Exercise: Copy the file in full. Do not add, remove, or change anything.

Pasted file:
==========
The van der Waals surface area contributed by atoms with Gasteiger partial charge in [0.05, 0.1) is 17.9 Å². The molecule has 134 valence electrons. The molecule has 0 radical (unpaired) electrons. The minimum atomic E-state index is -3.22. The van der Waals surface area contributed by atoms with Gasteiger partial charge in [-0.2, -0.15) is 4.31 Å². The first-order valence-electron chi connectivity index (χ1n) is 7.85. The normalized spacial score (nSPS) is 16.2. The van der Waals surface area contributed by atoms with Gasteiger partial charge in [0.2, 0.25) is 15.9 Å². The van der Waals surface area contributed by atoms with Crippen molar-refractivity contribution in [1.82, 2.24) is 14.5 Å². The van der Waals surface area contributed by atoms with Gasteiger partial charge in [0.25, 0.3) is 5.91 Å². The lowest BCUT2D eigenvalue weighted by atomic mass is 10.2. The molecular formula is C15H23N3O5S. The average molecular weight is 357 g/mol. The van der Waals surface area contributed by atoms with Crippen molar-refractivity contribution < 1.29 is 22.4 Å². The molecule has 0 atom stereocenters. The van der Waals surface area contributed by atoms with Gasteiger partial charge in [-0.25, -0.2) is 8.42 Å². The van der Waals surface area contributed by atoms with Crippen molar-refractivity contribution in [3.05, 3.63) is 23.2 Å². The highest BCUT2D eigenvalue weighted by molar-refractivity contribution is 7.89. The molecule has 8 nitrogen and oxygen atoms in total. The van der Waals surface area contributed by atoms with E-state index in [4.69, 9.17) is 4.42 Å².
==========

The van der Waals surface area contributed by atoms with Gasteiger partial charge in [0.05, 0.1) is 17.9 Å². The molecule has 134 valence electrons. The molecule has 0 radical (unpaired) electrons. The minimum atomic E-state index is -3.22. The van der Waals surface area contributed by atoms with Gasteiger partial charge in [-0.2, -0.15) is 4.31 Å². The first-order valence-electron chi connectivity index (χ1n) is 7.85. The normalized spacial score (nSPS) is 16.2. The van der Waals surface area contributed by atoms with Gasteiger partial charge in [0.2, 0.25) is 15.9 Å². The van der Waals surface area contributed by atoms with Crippen molar-refractivity contribution in [1.82, 2.24) is 14.5 Å². The van der Waals surface area contributed by atoms with Gasteiger partial charge in [0.25, 0.3) is 5.91 Å². The lowest BCUT2D eigenvalue weighted by atomic mass is 10.2. The molecular formula is C15H23N3O5S. The average molecular weight is 357 g/mol. The van der Waals surface area contributed by atoms with Crippen molar-refractivity contribution < 1.29 is 22.4 Å². The molecule has 0 atom stereocenters. The van der Waals surface area contributed by atoms with Gasteiger partial charge in [-0.25, -0.2) is 8.42 Å². The van der Waals surface area contributed by atoms with Crippen molar-refractivity contribution in [3.05, 3.63) is 23.2 Å². The highest BCUT2D eigenvalue weighted by molar-refractivity contribution is 7.89. The molecule has 8 nitrogen and oxygen atoms in total. The van der Waals surface area contributed by atoms with E-state index in [4.69, 9.17) is 4.42 Å².